New draft federal rules on how educational institutions are to investigate allegations of sexual assault were announced Friday, and it seems U.S. Education Secretary Betsy DeVos is following the lead of President Donald Trump by bolstering policies to provide additional protections for the accused.
The rules, which have been anticipated since guidelines developed by the Obama administration were scrapped by DeVos last year, will be the nation’s first codified requirements on how schools meet the legal obligations of Title IX — the 1972 law prohibiting sex discrimination in programs receiving federal funding.
Before the initial Obama-era guidelines, the situation on campuses throughout the country was dire. Colleges and universities did not want to report incidents of sexual misconduct, especially incidents of rape and sexual assault. Students were actively discouraged from filing complaints and, when they did, cases rarely were investigated. The guidelines were a reaction to this unacceptable landscape, and included broad protections for students experiencing sexual misconduct, harassment and assault.
The federal government, under DeVos’ direction, now wants to swing the pendulum of public policy in the opposite direction by providing far more protections to accused perpetrators of sexual misconduct and the institutions that have historically been complicit in covering up assaults. If the new rules are implemented as written, the federal government will completely write off some unacceptable behavior.
If adopted, the rules would require postsecondary schools to hold live hearings, conducted by a neutral decision-maker, with a presumption of innocence. In other words, the burden of proof would be on the student filing the grievance. Accused perpetrators and victims of sexual assault would be allowed to cross-examine one another through a third party, such as an attorney. This regulation is particularly troublesome because it introduces the specter of inequality. That is, if the accused is affluent and therefore capable of hiring an attack-dog prosecutor, the victim could be placed at a disadvantage. The only nod provided to victims is “rape shield” protection, which would prohibit the introduction of past sexual history.
And, sexual harassment has been redefined as “unwelcome conduct on the basis of sex that is so severe, pervasive and objectively offensive that it denies a person access to the school’s education program or activity.” Under that standard, it is unlikely a student repeatedly and inappropriately touching others could be held accountable for sexual harassment, because such activity wouldn’t rise to the necessary threshold of denying another person access.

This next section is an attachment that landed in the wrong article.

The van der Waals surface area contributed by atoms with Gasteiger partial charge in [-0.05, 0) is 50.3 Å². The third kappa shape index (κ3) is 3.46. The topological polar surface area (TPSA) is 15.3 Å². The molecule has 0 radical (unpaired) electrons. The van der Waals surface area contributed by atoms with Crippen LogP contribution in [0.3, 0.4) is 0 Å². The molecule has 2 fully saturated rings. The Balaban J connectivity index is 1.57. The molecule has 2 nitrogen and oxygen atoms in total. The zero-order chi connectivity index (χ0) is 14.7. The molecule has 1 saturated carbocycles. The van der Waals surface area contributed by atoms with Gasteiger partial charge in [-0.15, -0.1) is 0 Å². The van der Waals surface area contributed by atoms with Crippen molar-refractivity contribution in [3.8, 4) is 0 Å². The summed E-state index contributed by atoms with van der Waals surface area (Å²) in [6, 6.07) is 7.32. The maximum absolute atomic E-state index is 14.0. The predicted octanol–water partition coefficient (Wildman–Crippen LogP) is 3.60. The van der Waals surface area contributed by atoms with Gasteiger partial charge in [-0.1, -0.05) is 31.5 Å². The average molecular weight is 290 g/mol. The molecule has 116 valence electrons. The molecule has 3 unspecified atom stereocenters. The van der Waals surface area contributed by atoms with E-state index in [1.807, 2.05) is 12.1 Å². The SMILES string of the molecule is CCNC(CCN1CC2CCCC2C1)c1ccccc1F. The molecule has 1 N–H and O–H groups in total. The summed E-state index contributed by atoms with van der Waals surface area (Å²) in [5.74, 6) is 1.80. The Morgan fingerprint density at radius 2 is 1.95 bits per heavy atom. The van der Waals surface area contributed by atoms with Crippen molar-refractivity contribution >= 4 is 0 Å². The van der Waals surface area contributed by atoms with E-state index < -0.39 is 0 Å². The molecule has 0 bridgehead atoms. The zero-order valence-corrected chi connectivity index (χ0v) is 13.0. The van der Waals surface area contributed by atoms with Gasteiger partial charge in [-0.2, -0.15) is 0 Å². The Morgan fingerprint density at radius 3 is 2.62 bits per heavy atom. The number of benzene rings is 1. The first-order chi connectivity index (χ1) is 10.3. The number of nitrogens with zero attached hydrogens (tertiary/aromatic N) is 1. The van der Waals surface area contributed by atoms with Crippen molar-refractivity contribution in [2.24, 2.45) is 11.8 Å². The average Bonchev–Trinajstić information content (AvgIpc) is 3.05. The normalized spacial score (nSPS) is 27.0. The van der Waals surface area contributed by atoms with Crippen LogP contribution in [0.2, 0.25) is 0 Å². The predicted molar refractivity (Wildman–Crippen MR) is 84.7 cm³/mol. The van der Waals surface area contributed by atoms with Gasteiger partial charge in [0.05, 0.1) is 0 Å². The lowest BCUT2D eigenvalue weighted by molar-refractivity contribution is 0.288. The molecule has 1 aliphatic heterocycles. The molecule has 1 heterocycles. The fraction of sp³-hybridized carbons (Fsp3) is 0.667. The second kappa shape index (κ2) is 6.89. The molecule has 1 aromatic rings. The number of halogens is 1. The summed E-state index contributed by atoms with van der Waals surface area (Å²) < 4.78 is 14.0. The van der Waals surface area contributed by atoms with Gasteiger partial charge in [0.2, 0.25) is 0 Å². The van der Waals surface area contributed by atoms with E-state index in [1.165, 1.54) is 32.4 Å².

Finally, complaints are valid only if formally received by certain school personnel, those with authority to “institute corrective measures,” and institutions are not required to investigate incidents that occur off-campus.
“The proposed rule would make schools less safe for survivors of sexual assault and harassment, when there is already alarmingly high rates of campus sexual assaults and harassment that go unreported,” the ACLU noted. “It promotes an unfair process, inappropriately favoring the accused and letting schools ignore their responsibility under Title IX to respond promptly and fairly to complaints of sexual violence.”
Just how prevalent is sexual misconduct on Iowa campuses? According to a 2015 survey of Iowa State University students by the Association of American Universities, roughly 1 out of every 10 students, male and female, have experienced some form of sexual misconduct. ISU was chosen as one of 27 schools included in the national survey because, in 2010, it had more reports of sexual assault than any other school in the Big 12.
Among female undergraduates included in the survey, 19.3 percent had been victims of sexual assault involving either nonconsensual penetration or sexual touching since coming to campus, and 11.1 percent had experienced these types of assault during the same school year as the survey.
A campus climate survey released in April found 11 percent of students had experienced some form of unwanted sexual behavior while attending ISU. Of those incidents, which ranged from catcalling to relationship violence to unwanted penetration, the survey found very few victims reported. Looking only at students who experienced unwanted sexual touching, including assault and rape, only 10 percent reported and, of that 10 percent, only half were satisfied with the outcome.
Earlier this year — after paying a court settlement to a female student, raped at a fraternity house in 2015, who charged the school did not protect her from retaliation — ISU implemented changes to its sexual assault policies in hopes of changing the culture on campus, and has hired a new Title IX investigator while conducting interviews for five more positions. The university also is one of 33 schools participating in a follow-up AAU survey on sexual assault and misconduct.
But the issue isn’t limited to ISU. All Iowa campuses are working to combat incidences of sexual assault. National statistics indicate about a quarter of all female students will experience some sort of unwanted sexual misconduct while in college — and far too few will report the incident due to fear of retaliation or of not being believed.
Even before DeVos’ proposed rule changes, too few Iowa young adults thought they would be believed when they reported a sexual assault.
The public now has 60 days to offer comment on the draft rules. My hope is Iowans take advantage of the opportunity to let the Trump administration know meeting the needs of sexual assault survivors must remain the core mission.
• Comments: @LyndaIowa, (319) 368-8513, email@example.com